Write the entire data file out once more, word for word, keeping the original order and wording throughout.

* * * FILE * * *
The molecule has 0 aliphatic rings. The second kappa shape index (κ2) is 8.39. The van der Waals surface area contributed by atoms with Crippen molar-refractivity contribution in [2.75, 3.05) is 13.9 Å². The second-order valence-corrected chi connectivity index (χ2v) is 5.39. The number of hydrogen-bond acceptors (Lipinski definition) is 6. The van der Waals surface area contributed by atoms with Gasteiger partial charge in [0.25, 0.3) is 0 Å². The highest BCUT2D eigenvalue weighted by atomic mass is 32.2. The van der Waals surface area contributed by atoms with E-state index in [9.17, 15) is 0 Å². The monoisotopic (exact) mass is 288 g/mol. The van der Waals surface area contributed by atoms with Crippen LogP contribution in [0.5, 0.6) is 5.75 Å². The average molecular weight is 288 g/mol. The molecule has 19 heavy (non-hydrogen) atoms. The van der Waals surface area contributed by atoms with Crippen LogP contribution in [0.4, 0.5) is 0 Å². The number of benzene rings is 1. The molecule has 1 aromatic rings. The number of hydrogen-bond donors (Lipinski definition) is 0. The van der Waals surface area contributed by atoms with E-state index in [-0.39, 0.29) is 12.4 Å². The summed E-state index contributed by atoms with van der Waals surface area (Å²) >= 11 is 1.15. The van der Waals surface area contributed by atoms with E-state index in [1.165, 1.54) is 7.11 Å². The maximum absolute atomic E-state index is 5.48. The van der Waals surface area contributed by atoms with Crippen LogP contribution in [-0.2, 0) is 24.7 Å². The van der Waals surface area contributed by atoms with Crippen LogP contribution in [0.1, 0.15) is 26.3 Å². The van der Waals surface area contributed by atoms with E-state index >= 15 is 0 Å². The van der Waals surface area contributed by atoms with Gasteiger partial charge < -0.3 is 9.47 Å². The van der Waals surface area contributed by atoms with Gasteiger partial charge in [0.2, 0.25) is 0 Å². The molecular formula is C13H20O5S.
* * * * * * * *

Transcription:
The molecule has 0 aliphatic rings. The second kappa shape index (κ2) is 8.39. The van der Waals surface area contributed by atoms with Crippen molar-refractivity contribution in [2.75, 3.05) is 13.9 Å². The second-order valence-corrected chi connectivity index (χ2v) is 5.39. The number of hydrogen-bond acceptors (Lipinski definition) is 6. The van der Waals surface area contributed by atoms with Gasteiger partial charge in [0.25, 0.3) is 0 Å². The highest BCUT2D eigenvalue weighted by atomic mass is 32.2. The van der Waals surface area contributed by atoms with E-state index in [9.17, 15) is 0 Å². The monoisotopic (exact) mass is 288 g/mol. The van der Waals surface area contributed by atoms with Crippen LogP contribution in [0.5, 0.6) is 5.75 Å². The average molecular weight is 288 g/mol. The molecule has 19 heavy (non-hydrogen) atoms. The van der Waals surface area contributed by atoms with Crippen LogP contribution in [0.4, 0.5) is 0 Å². The number of benzene rings is 1. The molecule has 1 aromatic rings. The number of hydrogen-bond donors (Lipinski definition) is 0. The van der Waals surface area contributed by atoms with E-state index in [-0.39, 0.29) is 12.4 Å². The summed E-state index contributed by atoms with van der Waals surface area (Å²) >= 11 is 1.15. The van der Waals surface area contributed by atoms with E-state index in [1.165, 1.54) is 7.11 Å². The maximum absolute atomic E-state index is 5.48. The van der Waals surface area contributed by atoms with Crippen LogP contribution in [-0.2, 0) is 24.7 Å². The van der Waals surface area contributed by atoms with Crippen LogP contribution in [0.1, 0.15) is 26.3 Å². The van der Waals surface area contributed by atoms with E-state index >= 15 is 0 Å². The van der Waals surface area contributed by atoms with Gasteiger partial charge < -0.3 is 9.47 Å². The van der Waals surface area contributed by atoms with Gasteiger partial charge in [0.2, 0.25) is 0 Å². The molecular formula is C13H20O5S.